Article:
Erdrich uses some of her personal family history and background as source for The Master Butcher's Singing Club. In this case, it is important to note some of the information surrounding German-American lifestyle. Overwhelmingly, Germans immigrated to the United States in search of an improved standard of living. There were incentives from land and railroad compaines as well to insure jobs for German immigrants.
After a failed German Revolution in 1848, there was the greatest wave of political asylum seekers who left Germany. The majority of the German immigrants had in mind their idea of achieving, "The American Dream." They wanted to be where soil was fertile and space was abundant. By the end of the 19th century, most immigrants were unmarried industrial workers who came to the United States seeking seasonal work but never returned to Germany.
Many immigrants would settle with or around others who spoke their native language or were from the same area of Germany. Many settled in the Midwest where they became bakers, butchers, shoemakers, and cabinet makers. Germans also became high profile businessmen and shopkeepers. The largest group of German immigrants in any given time period were the skilled craftspeople. They immigrated to major cities such as Pittsburgh, Cincinnati, and Chicago.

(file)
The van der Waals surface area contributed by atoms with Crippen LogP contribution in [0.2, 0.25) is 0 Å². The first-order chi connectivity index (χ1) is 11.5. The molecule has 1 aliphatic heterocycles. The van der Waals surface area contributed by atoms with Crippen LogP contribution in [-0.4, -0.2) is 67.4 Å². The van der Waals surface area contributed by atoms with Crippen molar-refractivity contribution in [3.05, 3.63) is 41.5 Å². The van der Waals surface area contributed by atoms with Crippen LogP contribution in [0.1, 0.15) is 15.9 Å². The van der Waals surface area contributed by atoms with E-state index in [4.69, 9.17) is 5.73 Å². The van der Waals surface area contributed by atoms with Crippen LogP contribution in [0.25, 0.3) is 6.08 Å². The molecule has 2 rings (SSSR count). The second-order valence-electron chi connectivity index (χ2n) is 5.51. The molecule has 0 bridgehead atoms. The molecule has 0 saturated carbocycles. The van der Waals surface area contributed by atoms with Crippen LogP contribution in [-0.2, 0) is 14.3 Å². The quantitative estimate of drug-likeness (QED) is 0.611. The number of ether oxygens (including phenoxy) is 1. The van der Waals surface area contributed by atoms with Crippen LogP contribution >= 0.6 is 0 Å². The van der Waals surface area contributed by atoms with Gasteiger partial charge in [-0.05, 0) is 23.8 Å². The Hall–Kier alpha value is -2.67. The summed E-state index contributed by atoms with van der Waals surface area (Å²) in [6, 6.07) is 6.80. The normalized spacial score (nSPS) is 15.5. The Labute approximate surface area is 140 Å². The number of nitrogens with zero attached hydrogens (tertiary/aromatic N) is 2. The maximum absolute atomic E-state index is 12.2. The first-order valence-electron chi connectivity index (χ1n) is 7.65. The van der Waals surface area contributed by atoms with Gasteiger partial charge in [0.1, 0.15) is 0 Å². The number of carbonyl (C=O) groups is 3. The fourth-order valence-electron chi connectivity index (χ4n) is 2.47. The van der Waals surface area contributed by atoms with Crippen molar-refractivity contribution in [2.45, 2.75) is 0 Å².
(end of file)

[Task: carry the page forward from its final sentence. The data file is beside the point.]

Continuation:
In 1900, Kaiser Wilhelm II instituted the idea of national German pride. His influence was felt across the sea in the United States by way of a divided feeling of German-Americans on the stand of an imperialist Germany. This idea of loyalty was felt not only in the U.S., but in Germany as well. The Socialists felt that the Kaiser's power centerred on a too militaristic reign. Millions of Americans held on to an attachment to the German language and culture. The 1830s through the 1870s saw a massive immigration of Germans to the U.S. resulting in their being an important ethnic block of society. The immigration explosion of youthful Germans resulted in their bringing a pro-imperialist view of Germany to the American public by way of the German-American press. 1901 saw the formation of the German-American alliance, a pressure group used to enforce upon the politicians propaganda geared to an imperial Germany.
The United States entrance in World War I in 1917 caused an increase in abuse on German-Americans. The public opinion of the time rejected all forms of foreign language and culture. Thus, upon the eve of World War II, there was no form of Nazi propaganda, leaving the German-Americans to have no view on the war without public retaliation. To this day, there remain untold accounts of German-American internment camps during World War II.